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With British first proposed the "low carbon" concept in the "White book of British energy" in 2003, and quickly received worldwide extensive attention, many countries and companies began the relentless low-carbon practice. On one hand, governments are actively implementing policies such as tax or subsidy to guide firms in emission reduction, on the other hand, firms are actively engaged in environmental practice to cope with pressures coming from government and the public. Based on practice, using related theory and methods of decision optimization, this research considered the impact of supply chain cooperation model, structural characteristics of supply chain, and governmental intervention on firms’ decision making and studied three models exist in green supply chain management but still not studied by any literature, which are: the first one is production emission reduction under supply chain quality collaboration and carbon tax, the second one is supplier’s emission reduction under downstream firm’s supervision and governmental intervention, and the third one is carbon emissions under dual channel closed-loop supply chain considering governmental tax and subsidy.The first part studies in the assembly supply chain, when the manufacturer’s products’ attributes largely depend on the properties of the original components provided by suppliers and the manufacturer could not directly control the suppliers’ attribute design over components, manufacturers often choose to collaborate with suppliers to improve both the environmental and traditional quality of the original components. Due to the complementary relationship of environmental quality and traditional quality, when the end-market demand increases, all suppliers’ demand also increase accordingly. But the impacts of changes in different quality design are different, especially when considering the governmental tax on production pollution. This chapter discusses in the presence of governmental tax, the cooperation model selection between the manufacturer and supplier. We first assume that suppliers simultaneously decide their components’ quality levels and if a supplier has reached an agreement with the manufacturer, then the quality level is decided by the supplier and manufacturer jointly. When the government considers tax, firms have to decide their emission abatement level. Then suppliers decide their wholesale price and the manufacturer decides the retail price. The impact of tax on firms and how firms should choose the collaboration model are analyzed. We also compare the impacts of different collaboration models on environment and social welfare.The second part further discusses when the supplier’s production pollution has seriously affected the living environment of downstream consumers and the government needs to regulate the supplier’s emission through policies, the collaboration problem of supply chain members, as well as the optimization of governmental decision-making. On one hand, the government can impose tax on firms over their emission and force firms reduce emission reduction. On the other hand, the government can also provide subsidy for firms to encourage them invest in emission reduction. Meanwhile, due to the gradual increase of consumer awareness over environmental protection, increase of product-related carbon emissions will reduce consumers’ demand for the product. Therefore, forced by market pressure, or due to social responsibility, some downstream firms may supervise, review and urge their suppliers to reduce emissions. This section compares the circumstances of downstream firm’s supervision over the supplier’s emission reduction, governmental taxation, governmental subsidy, downstream firm’s supervision over the supplier’s emission reduction combined with governmental taxation, downstream firm’s supervision over the supplier’s emission reduction combined with governmental subsidy. We assume that the government first decides taxation policy or subsidy policy, and then the supplier decides the wholesale price and emission reduction levels. If the downstream firms urges the supplier to reduce emissions, then the emission reduction level is determined jointly by the supplier and downstream firm. Finally, the downstream firm decides the retail price level. According to backward induction and multi-stage Stackelberg game, each individual’s optimal choice are derived and we analyze the impact of firms and governmental decisions on environmental welfare and social welfare.The third part discusses that under the dual channel closed-loop supply chain structure that a manufacturer sells through a traditional retailer and an e-tailer, the manufacturer reduces carbon emissions from product’s life cycle’s final stage through recovery and remanufacturing. The governmental subsidy for the manufacturer’s remanufacturing and taxation on the e-tailer to prevent consumers’ free-riding are analyzed. Free-riding behavior of consumers under dual channel structure means that compared with traditional physical store, online store does not have to pay for rental fees, with little or no artificial and hydropower fees, and there are no consumption tax in some countries’ electronic shopping. All these make the prices of online stores lower than that of the traditional stores. Hence some consumers often experience products from traditional store, understand products’ features and attributes, obtain explaination services from professional sales staff but ultimately purchase the same product from an online store at a lower price. Because firms’ pricing decisions will affect the number of recycling waste products and thereby affecting the optimal ratio of government subsidies. While the dual channel structure will inevitably affect the pricing decisions of firms(for example, consumers experience products from traditional stores will waste the traditional retailer’s service and consumers’ buying from an online store with a lower price will certainly influence firms’ pricing decisions). This chapter considers the impact of consumers’ free-riding in dual channel closed-loop supply chain context on firms and governmental decision making and the environment.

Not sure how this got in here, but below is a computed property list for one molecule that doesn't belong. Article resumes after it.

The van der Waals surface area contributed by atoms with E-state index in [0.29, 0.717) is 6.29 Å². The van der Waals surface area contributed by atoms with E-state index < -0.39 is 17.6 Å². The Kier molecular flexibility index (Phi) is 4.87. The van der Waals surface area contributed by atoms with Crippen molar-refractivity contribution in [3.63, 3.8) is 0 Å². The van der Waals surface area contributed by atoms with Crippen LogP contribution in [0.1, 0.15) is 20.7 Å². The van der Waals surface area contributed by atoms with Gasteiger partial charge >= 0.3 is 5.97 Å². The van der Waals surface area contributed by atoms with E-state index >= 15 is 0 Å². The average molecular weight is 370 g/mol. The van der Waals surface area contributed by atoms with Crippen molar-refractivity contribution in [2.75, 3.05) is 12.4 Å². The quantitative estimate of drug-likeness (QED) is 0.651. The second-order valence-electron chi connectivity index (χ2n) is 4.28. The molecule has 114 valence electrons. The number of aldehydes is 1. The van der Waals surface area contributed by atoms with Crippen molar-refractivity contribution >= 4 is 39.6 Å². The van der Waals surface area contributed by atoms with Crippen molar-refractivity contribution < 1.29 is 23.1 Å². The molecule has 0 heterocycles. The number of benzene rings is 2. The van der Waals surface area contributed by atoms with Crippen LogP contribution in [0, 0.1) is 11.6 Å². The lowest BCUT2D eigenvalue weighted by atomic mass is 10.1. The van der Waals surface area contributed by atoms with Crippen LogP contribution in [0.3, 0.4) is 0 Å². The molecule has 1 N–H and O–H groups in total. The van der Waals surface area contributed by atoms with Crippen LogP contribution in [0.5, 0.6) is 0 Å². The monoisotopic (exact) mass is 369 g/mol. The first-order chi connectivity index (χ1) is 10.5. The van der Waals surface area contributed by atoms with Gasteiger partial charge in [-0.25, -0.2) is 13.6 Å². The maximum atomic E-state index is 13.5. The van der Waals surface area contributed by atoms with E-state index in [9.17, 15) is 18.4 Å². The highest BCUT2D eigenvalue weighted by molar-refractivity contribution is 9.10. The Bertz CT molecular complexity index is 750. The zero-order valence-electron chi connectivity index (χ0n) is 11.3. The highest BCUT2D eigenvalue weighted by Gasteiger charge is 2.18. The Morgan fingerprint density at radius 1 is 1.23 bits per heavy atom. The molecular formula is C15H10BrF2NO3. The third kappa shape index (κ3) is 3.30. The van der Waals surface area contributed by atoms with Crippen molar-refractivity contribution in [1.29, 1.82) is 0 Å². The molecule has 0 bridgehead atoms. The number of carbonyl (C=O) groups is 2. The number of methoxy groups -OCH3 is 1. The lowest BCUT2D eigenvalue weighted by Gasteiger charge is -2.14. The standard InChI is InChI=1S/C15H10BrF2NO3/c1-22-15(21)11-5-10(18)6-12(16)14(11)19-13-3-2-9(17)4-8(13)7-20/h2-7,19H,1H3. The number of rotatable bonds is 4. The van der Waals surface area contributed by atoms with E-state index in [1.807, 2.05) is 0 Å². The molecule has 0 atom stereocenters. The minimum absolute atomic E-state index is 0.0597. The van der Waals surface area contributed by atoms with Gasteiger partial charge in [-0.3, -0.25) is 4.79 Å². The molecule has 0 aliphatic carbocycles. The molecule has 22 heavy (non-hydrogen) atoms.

Keywords/Search Tags:Emission reduction, Supply chain collaboration, Governmental subsidy, Governmental tax